Thousands of North Carolina parolees and probationers may regain their right to vote because of a decision by a split panel of trial judges.
If upheld, the decision would restore voting rights to as many as 56,000 people, reported The Associated Press. The panel cited unconstitutional discrimination against Black voters among the reasons for the majority decision.
North Carolina Superior Court judges Lisa Bell and Keith Gregory signed the panel’s decision that would expand an August 2021 preliminary injunction that challenged a 1973 state law. The 49-year-old law aimed to ease restrictions of the restoration of voting rights that had prevented Black North Carolinians from voting. The judges said it did not go far enough and still delayed restoration of these rights for felons not actively serving time in jail or prison, according to the AP.
“The legislature cannot purge through the mere passage of time an impermissible racially discriminatory intent,” wrote Bell and Gregory, adding, “The legislature’s decision in the 1970s to preserve (the law’s) denial of the franchise to people living in the community was itself independently motivated by racism.”
The ruling strengthens the August 2021 preliminary injunction that the state Supreme Court had blocked in September of that year, the article said. Offenders who registered during the 10-day period affected by the injunction would remain on the voting rolls.
Panelist Judge John Dunlow dissented. He argued that the state had “valid and legitimate governmental interest” in a process that allowed felons to regain their voting rights only after completion of post-release probation or supervision. Dunlow added that the law “does not bear more heavily on one race or another” and “does not have the intent nor the effect of discriminating against African-Americans.”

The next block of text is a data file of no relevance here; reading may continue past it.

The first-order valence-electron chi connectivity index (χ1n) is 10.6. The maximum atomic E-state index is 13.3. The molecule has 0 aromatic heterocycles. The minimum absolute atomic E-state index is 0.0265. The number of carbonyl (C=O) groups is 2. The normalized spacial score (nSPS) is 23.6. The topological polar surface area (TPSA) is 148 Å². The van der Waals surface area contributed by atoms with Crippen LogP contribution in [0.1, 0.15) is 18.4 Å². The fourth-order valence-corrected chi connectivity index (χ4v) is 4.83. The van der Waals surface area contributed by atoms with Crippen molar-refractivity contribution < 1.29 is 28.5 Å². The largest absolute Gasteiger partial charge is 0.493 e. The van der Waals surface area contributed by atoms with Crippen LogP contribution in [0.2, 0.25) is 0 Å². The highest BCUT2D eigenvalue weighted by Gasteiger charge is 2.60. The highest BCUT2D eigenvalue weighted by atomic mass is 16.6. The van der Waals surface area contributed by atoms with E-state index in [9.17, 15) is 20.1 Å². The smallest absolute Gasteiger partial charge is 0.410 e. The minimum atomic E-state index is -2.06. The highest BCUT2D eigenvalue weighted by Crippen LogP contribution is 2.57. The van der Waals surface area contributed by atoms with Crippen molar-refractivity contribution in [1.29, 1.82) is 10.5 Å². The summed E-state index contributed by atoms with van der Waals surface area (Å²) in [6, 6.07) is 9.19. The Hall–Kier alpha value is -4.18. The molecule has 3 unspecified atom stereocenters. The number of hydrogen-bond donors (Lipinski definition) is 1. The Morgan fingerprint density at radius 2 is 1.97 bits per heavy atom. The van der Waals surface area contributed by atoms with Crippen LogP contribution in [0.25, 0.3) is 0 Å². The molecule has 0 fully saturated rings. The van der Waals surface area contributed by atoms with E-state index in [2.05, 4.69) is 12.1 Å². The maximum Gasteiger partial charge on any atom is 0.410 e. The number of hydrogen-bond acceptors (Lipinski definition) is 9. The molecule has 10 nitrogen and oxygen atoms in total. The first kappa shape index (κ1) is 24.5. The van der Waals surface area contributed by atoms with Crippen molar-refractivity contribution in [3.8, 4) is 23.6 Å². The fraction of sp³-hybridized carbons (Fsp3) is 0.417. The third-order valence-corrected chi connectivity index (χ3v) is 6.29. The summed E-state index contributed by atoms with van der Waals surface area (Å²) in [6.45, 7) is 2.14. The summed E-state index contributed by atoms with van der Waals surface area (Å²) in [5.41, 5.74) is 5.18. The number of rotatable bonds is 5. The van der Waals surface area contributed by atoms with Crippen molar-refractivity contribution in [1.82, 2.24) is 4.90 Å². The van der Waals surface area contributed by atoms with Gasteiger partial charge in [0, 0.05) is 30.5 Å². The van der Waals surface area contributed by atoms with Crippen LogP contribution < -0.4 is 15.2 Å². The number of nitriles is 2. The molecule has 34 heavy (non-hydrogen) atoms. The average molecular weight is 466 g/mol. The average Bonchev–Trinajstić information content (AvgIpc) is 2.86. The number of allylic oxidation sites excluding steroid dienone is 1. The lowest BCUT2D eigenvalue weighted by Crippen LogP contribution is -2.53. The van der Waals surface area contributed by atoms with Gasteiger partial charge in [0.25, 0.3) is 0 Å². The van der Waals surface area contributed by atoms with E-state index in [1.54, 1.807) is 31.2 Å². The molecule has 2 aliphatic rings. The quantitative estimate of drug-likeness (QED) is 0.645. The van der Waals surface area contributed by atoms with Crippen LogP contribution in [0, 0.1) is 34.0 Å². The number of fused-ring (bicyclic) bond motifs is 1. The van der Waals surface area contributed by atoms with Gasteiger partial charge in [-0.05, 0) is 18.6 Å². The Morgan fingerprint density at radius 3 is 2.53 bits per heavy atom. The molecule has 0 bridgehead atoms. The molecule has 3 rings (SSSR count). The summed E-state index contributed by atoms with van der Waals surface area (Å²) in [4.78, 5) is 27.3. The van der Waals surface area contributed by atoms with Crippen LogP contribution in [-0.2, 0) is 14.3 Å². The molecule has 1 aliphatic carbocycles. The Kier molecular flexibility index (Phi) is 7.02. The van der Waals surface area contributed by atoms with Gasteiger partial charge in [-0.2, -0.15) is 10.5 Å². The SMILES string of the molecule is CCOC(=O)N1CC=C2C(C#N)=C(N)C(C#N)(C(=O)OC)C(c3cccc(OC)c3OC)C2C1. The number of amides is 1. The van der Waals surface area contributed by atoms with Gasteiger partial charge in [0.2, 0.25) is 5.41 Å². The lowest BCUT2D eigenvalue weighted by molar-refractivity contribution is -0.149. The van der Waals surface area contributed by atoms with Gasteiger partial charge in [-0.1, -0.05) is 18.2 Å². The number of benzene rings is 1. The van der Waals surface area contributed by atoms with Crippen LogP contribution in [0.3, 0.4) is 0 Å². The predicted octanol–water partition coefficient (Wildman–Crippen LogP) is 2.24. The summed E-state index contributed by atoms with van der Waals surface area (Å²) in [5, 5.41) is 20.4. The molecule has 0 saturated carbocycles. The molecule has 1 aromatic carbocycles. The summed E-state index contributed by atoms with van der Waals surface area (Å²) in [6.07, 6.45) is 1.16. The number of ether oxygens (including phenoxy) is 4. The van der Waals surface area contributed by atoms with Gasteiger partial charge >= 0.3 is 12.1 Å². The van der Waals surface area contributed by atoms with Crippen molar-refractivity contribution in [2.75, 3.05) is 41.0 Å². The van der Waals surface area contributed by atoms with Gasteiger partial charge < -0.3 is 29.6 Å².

The article said the North Carolina Constitution prohibits a felon from voting “unless that person shall be first restored to the rights of citizenship in the manner prescribed by law,” with rules that require the “unconditional discharge of an inmate, or a probationer, or of a parolee.”
According to the AP, Bell and Gregory said that the law violated equal protection and free election clauses of the state constitution. The judges cited evidence that Black residents suffer disproportionately from denial to vote because of felony probation supervision limits.
“Elections do not ascertain the will of the people when the denial of the franchise to such a large number of people has the clear potential to affect the outcome of numerous close elections,” the judges wrote.
An advocacy group called Forward Justice that represented the suit’s plaintiffs, commented on Twitter, “People who work, live and pay taxes in our communities should not have their voices & votes silenced due to a previous felony conviction.”
Spokespersons for the North Carolina Senate leader and House speaker, both listed among the lawsuit’s defendants, did not comment to the AP.